In reading some of the heavy puritans, such as John Owen, he often has many points, many arguments, many uses and many applications. Consider though, that in reading Owen, you are reading a book. If you read one of his sermons, its generally a point, maybe two, and very focused, with many arguments and uses for the people listening. This is also the same with the sermons of Jonathan Edwards. One point is explained thoroughly in various ways and facets. Whatever that “one point may be” will in turn furnish the sermon with its main title. Consider the titles of some of these sermons:

The Future Punishment of the Wicked Unavoidable and Intolerable (Jonathan Edwards)
God Makes Men Sensible of Their Misery Before He Reveals His Mercy and Love (Jonathan Edwards)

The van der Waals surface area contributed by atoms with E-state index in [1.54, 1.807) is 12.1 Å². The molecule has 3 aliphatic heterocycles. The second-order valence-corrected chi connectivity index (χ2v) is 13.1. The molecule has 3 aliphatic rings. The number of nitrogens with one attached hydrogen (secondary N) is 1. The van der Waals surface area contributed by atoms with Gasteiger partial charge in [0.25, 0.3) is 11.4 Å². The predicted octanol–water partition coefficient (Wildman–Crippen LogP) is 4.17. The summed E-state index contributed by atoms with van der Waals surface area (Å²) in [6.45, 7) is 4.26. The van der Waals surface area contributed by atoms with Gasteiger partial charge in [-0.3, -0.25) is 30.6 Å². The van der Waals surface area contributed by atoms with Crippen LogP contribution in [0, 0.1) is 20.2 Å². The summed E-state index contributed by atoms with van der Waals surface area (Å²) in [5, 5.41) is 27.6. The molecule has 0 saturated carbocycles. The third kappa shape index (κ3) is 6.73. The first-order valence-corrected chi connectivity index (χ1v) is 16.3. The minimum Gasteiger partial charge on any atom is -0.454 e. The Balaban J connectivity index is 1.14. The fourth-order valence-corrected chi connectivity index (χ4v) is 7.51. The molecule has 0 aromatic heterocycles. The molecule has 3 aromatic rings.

How Must We Make Religion Our Business (Thomas Watson)
How May a Gracious Person from Whom God Hides His Face, Trust in the Lord as His God? (Matthew Sylvester)
How is Gospel Grace the Best Motive to Holiness? (Peter Vinke)
The Zealous Christian (Simeon Ashe)
The Necessity of Reforming the Church (John Calvin)
How We May Hear the Word with Profit (Thomas Senior)
The Method of Grace (John Flavel)
The Great Duty of Family Religion (George Whitefield)

When sermon preparation has yielded it due consequence of taking the meaning of the text and pulling out a teaching from it, the teaching (or doctrine) will in fact give the sermon its title. In these noted above, the title gives away what the sermon will actually be about.